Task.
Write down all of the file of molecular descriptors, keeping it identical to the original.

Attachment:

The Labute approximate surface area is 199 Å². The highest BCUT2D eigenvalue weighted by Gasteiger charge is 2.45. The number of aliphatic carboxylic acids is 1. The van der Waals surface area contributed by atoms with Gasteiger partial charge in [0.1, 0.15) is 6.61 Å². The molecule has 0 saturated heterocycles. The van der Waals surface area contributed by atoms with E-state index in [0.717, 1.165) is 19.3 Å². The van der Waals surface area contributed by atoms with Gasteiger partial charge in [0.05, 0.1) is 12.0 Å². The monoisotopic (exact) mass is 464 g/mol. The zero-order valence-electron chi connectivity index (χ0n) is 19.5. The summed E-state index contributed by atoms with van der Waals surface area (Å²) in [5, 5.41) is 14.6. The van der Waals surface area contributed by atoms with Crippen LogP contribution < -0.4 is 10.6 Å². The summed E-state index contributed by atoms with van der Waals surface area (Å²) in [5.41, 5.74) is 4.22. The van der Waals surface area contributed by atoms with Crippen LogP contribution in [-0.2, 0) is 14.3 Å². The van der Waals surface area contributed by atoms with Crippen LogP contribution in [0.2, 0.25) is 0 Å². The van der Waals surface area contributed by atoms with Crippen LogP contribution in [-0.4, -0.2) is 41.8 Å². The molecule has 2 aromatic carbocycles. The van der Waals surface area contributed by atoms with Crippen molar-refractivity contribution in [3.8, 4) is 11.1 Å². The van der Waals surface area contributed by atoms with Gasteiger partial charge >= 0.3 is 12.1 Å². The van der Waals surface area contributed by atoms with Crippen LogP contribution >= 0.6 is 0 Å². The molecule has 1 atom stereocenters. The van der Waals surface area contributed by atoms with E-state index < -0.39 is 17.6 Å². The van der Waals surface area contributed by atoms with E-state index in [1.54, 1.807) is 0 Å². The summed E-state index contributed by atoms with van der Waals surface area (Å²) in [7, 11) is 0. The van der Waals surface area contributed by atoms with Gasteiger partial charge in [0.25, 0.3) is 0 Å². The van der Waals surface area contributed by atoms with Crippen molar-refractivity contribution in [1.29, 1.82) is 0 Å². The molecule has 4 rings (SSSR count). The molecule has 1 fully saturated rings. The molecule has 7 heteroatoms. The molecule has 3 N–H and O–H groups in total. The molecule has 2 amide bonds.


The Labute approximate surface area is 199 Å². The highest BCUT2D eigenvalue weighted by Gasteiger charge is 2.45. The number of aliphatic carboxylic acids is 1. The van der Waals surface area contributed by atoms with Gasteiger partial charge in [0.1, 0.15) is 6.61 Å². The molecule has 0 saturated heterocycles. The van der Waals surface area contributed by atoms with E-state index in [0.717, 1.165) is 19.3 Å². The van der Waals surface area contributed by atoms with Gasteiger partial charge in [0.05, 0.1) is 12.0 Å². The monoisotopic (exact) mass is 464 g/mol. The zero-order valence-electron chi connectivity index (χ0n) is 19.5. The summed E-state index contributed by atoms with van der Waals surface area (Å²) in [5, 5.41) is 14.6. The van der Waals surface area contributed by atoms with Crippen LogP contribution < -0.4 is 10.6 Å². The summed E-state index contributed by atoms with van der Waals surface area (Å²) in [5.41, 5.74) is 4.22. The van der Waals surface area contributed by atoms with Crippen LogP contribution in [-0.2, 0) is 14.3 Å². The van der Waals surface area contributed by atoms with Crippen LogP contribution in [0.2, 0.25) is 0 Å². The van der Waals surface area contributed by atoms with Crippen LogP contribution in [-0.4, -0.2) is 41.8 Å². The molecule has 2 aromatic carbocycles. The van der Waals surface area contributed by atoms with Crippen molar-refractivity contribution in [3.8, 4) is 11.1 Å². The van der Waals surface area contributed by atoms with Gasteiger partial charge >= 0.3 is 12.1 Å². The van der Waals surface area contributed by atoms with Crippen LogP contribution >= 0.6 is 0 Å². The molecule has 1 atom stereocenters. The van der Waals surface area contributed by atoms with E-state index < -0.39 is 17.6 Å². The van der Waals surface area contributed by atoms with E-state index in [1.54, 1.807) is 0 Å². The summed E-state index contributed by atoms with van der Waals surface area (Å²) in [7, 11) is 0. The van der Waals surface area contributed by atoms with Gasteiger partial charge in [0.25, 0.3) is 0 Å². The van der Waals surface area contributed by atoms with Crippen molar-refractivity contribution in [1.29, 1.82) is 0 Å². The molecule has 4 rings (SSSR count). The molecule has 1 fully saturated rings. The molecule has 7 heteroatoms. The molecule has 3 N–H and O–H groups in total. The molecule has 2 amide bonds.